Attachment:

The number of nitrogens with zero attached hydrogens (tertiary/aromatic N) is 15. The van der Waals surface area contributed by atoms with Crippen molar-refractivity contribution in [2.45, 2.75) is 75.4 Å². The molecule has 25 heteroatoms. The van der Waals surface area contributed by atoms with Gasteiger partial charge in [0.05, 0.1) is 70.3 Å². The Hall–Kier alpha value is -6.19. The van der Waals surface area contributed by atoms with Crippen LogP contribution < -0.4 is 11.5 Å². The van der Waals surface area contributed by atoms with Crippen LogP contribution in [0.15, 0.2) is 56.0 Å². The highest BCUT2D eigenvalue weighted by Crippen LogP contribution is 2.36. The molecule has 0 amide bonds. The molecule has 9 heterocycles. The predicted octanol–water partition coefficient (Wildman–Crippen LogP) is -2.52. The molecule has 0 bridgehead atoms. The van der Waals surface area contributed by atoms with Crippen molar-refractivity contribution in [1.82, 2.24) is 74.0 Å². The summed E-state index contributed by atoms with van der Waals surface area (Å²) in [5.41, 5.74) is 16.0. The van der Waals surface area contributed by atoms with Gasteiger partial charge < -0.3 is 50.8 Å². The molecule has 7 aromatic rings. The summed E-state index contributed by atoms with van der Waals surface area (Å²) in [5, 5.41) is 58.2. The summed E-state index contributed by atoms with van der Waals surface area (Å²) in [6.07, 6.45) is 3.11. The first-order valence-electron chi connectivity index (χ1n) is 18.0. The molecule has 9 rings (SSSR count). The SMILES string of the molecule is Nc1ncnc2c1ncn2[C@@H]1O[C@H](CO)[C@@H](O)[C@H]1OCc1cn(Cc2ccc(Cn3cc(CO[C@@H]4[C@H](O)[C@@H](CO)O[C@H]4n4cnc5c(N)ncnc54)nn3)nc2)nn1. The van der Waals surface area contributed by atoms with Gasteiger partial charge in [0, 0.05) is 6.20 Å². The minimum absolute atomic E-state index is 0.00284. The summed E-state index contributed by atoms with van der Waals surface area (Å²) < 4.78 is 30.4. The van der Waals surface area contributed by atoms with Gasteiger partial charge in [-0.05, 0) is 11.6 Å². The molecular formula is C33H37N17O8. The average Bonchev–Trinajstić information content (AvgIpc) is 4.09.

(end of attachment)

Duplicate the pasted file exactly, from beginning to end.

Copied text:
The number of nitrogens with zero attached hydrogens (tertiary/aromatic N) is 15. The van der Waals surface area contributed by atoms with Crippen molar-refractivity contribution in [2.45, 2.75) is 75.4 Å². The molecule has 25 heteroatoms. The van der Waals surface area contributed by atoms with Gasteiger partial charge in [0.05, 0.1) is 70.3 Å². The Hall–Kier alpha value is -6.19. The van der Waals surface area contributed by atoms with Crippen LogP contribution < -0.4 is 11.5 Å². The van der Waals surface area contributed by atoms with Crippen LogP contribution in [0.15, 0.2) is 56.0 Å². The highest BCUT2D eigenvalue weighted by Crippen LogP contribution is 2.36. The molecule has 0 amide bonds. The molecule has 9 heterocycles. The predicted octanol–water partition coefficient (Wildman–Crippen LogP) is -2.52. The molecule has 0 bridgehead atoms. The van der Waals surface area contributed by atoms with Crippen molar-refractivity contribution in [1.82, 2.24) is 74.0 Å². The summed E-state index contributed by atoms with van der Waals surface area (Å²) in [5.41, 5.74) is 16.0. The van der Waals surface area contributed by atoms with Gasteiger partial charge < -0.3 is 50.8 Å². The molecule has 7 aromatic rings. The summed E-state index contributed by atoms with van der Waals surface area (Å²) in [5, 5.41) is 58.2. The summed E-state index contributed by atoms with van der Waals surface area (Å²) in [6.07, 6.45) is 3.11. The first-order valence-electron chi connectivity index (χ1n) is 18.0. The molecule has 9 rings (SSSR count). The SMILES string of the molecule is Nc1ncnc2c1ncn2[C@@H]1O[C@H](CO)[C@@H](O)[C@H]1OCc1cn(Cc2ccc(Cn3cc(CO[C@@H]4[C@H](O)[C@@H](CO)O[C@H]4n4cnc5c(N)ncnc54)nn3)nc2)nn1. The van der Waals surface area contributed by atoms with Gasteiger partial charge in [0, 0.05) is 6.20 Å². The minimum absolute atomic E-state index is 0.00284. The summed E-state index contributed by atoms with van der Waals surface area (Å²) < 4.78 is 30.4. The van der Waals surface area contributed by atoms with Gasteiger partial charge in [-0.05, 0) is 11.6 Å². The molecular formula is C33H37N17O8. The average Bonchev–Trinajstić information content (AvgIpc) is 4.09.